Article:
Industrial Strength Bluegrass: Southwestern Ohio’s Musical Legacy

Univ. of Illinois. (Music in American Life). Jan. 2021. 272p. ed. by ed. by Fred Bartenstein & Curtis W. Ellison. ISBN 9780252043642. $110; pap. ISBN 9780252085604. $29.95. MUSIC
Bartenstein (music, Univ. of Dayton; editor, Bluegrass Bluesman) and Ellison (emeritus, history & American studies, Miami Univ.; Country Music Culture) unfurl the history of southwestern Ohio’s bluegrass scene from the mid-1940s to the late 1980s. Contributors, including those who were part of the scene, offer a bird’s-eye view of the large-scale migration out of Appalachia to cities such as Cincinnati and Dayton; an exploration of the roles of radio and recording in the music’s regional development; and analysis of bluegrass’s key contribution to southwestern Ohio’s creative, religious, and civic culture. Particularly strong are musician Ben Krakauer’s examination of southwestern Ohio bluegrass’s musical distinctiveness, and music historian and musician Larry Nager’s rough-and-tumble history of early music venues where listeners often needed to dodge flying glass while appreciating the musical heirs apparent to Bill Monroe and Earl Scruggs. Personal reflections from musicians Bobby Osborne and Lily Isaacs round out the narrative. An appendix listing key recordings is especially welcome.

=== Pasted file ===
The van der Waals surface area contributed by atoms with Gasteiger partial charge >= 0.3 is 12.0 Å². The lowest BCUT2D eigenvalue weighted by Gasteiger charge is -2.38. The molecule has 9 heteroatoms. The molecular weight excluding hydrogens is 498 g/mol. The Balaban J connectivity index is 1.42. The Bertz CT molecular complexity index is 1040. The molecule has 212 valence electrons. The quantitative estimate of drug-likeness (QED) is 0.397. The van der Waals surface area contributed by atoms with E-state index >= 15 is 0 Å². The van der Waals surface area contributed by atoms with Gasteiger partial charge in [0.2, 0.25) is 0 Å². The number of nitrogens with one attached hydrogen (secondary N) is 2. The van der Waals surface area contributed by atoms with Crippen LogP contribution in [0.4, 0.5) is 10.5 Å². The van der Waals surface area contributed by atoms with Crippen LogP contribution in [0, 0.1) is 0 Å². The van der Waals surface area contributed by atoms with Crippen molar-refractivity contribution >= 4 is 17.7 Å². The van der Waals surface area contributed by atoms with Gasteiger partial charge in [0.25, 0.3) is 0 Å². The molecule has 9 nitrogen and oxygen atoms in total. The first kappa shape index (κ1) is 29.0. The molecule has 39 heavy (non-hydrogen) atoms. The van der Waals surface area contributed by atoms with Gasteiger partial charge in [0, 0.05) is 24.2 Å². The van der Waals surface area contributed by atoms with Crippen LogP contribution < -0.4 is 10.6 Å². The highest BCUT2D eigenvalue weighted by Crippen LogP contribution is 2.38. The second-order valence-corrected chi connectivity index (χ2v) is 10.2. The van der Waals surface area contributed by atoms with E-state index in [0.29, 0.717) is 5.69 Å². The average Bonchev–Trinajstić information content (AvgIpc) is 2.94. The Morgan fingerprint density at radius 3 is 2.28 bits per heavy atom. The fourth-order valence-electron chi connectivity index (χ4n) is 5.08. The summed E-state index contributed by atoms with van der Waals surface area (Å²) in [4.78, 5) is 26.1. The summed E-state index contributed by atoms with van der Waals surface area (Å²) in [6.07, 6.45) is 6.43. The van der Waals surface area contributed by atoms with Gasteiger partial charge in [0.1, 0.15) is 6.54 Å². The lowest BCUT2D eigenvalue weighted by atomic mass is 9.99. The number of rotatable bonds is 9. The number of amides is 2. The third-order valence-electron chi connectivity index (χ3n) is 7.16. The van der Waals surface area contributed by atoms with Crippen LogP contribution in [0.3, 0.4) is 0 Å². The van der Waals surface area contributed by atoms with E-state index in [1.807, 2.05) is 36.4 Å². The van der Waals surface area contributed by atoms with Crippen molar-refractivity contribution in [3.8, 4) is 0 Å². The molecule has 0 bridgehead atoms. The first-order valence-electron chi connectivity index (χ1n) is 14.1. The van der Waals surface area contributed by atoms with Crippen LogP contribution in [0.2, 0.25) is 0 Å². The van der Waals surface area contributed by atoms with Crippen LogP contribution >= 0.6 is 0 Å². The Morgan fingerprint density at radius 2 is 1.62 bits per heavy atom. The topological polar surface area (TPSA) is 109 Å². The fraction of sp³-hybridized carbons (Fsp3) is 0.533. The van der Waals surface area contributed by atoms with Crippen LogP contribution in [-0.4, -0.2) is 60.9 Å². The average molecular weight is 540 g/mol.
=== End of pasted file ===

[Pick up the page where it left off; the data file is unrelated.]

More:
VERDICT An appealing and accessible musical history that showcases the importance of homegrown regional musical culture. For bluegrass fans and historians of the genre.
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